Pahl, Gary. 1976. A Successor-Relationshop Complex and Associated Signs. In The Art, Iconography, and Dynastic History of Palenque, Part 3, edited by M.G. Robertson, pp. 35-44. Pebble Beach, CA: Robert Louis Stevenson School.

Proskouriakoff, Tatiana. 1986. Maya History. Austin: University of Texas Press.

Stuart, David. 2004. The Beginnings of the Copan Dynasty. In Understanding Early Classic Copan, ed. by E. Bell, M. Canuto and R.J. Sharer, pp. 215-248. Philadelphia: The University of Pennsylvania Museum.

Stuart, David, and Linda Schele. 1986. Yax K’uk’ Mo’, the Founder of the Lineage of Copan. Copan Notes no. 6. Proyecto Acropolis Arqueologico Copan.

“The Ancient World’s Most Massive Inscription” 2

by David Stuart, The University of Texas at Austin

Looking through the most recent issue of Archaeology magazine, I was fascinated to read about the 2nd-century inscription of Diogenes of Oinoanda, Turkey, which once adorned an immense wall of a public stoa at the site. The Greek text is now in hundreds of fragments and much of it is still missing. It’s a remarkable monument in many respects, stunning for its sheer size as well as for what it says: an summation and eager exhortation of Epicureanism, the ancient philosophical school that emphasized materialism, good living, and a healthy skepticism of divine power over human affairs. I was particularly interested by the article’s simple statement that the Oinoanda text was “the ancient world’s most massive inscription.” It’s original size, as presently understood, is thought to have covered between 200-260 square meters of wall space. That’s big.

Portion of the Diogenes inscription from Oinoanda, Turkey.

Portion of the Diogenes inscription from Oinoanda, Turkey.

Copan's Hieroglyphic Stairway in 1987

Copan’s Hieroglyphic Stairway in 1987

Well, I wondered, how would this compare to the ancient Maya inscription on Copan’s Great Hieroglyphic Stairway? That monument has been an intense subject of my own research for many years now, working is close collaboration with colleagues at Harvard, Brown, Penn, and in Honduras. Over the past three decades we’ve been able to reconstruct a significant  amount of the original inscription and we have a very good idea of what it once said (B. Fash 2011; W. Fash 2002; Houston, Fash and Stuart, in press; Stuart 2005). In several public talks I’ve made the informal claim that the Copan stairway represents the largest text ever built as a single monument, but I now have to doubt that this is the case. In its final version (an earlier monument was roughly half its final size) the inscribed staircase consisted of over 63 steps that were each approximately 7.5 meters wide. The height of the entire staircase as presently reconstructed is about 21 meters. That covers about 158 square meters of space, so smaller than Diogenes’ massive inscription. Within the Maya area Temple VI at Tikal, with its huge inscribed roof comb, might offer some competition to Copan’s stairway. The roof comb itself is 12.5 meters high, and the hieroglyphic text covers a little under 100 square meters by rough calculation.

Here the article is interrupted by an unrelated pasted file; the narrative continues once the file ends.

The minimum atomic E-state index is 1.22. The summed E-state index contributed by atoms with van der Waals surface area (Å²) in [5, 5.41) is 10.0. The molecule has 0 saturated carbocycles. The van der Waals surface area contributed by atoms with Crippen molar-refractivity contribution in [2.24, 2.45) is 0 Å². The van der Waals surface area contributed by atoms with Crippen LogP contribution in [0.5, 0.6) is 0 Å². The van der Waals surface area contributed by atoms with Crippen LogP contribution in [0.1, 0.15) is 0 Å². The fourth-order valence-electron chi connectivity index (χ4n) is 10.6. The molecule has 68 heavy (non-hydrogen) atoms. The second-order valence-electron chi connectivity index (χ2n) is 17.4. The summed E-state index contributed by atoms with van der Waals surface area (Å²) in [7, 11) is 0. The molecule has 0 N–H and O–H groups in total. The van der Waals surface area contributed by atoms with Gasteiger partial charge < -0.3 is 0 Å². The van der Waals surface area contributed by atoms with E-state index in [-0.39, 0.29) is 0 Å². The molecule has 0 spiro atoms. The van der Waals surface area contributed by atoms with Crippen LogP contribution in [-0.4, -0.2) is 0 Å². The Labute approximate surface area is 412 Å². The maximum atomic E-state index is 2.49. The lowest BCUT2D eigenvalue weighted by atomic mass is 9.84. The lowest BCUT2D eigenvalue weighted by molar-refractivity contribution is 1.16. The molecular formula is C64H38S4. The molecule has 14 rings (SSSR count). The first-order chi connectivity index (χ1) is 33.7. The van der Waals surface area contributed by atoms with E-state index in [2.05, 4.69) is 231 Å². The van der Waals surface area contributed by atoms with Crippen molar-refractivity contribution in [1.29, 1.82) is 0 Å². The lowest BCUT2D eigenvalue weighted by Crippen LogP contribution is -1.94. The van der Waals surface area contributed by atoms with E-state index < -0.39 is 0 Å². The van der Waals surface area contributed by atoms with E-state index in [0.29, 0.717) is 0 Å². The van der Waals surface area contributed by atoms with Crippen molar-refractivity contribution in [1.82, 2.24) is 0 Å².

This all led me to wonder too about the size of the famous cliff inscriptions of Behistun, Iran, which were so important in Henry Rawlinson’s work in the decipherment of Old Persian cuneiform (Behistun’s parallel texts is also written in Elamite and Babylonian). The size of the entire inscribed surface at Behistun is 15 x 25 meters, or 375 square meters — far larger than either the Oinoanda texts and the Copan stairway (Archaeology may need to credit Behistun, then, as the “most massive”).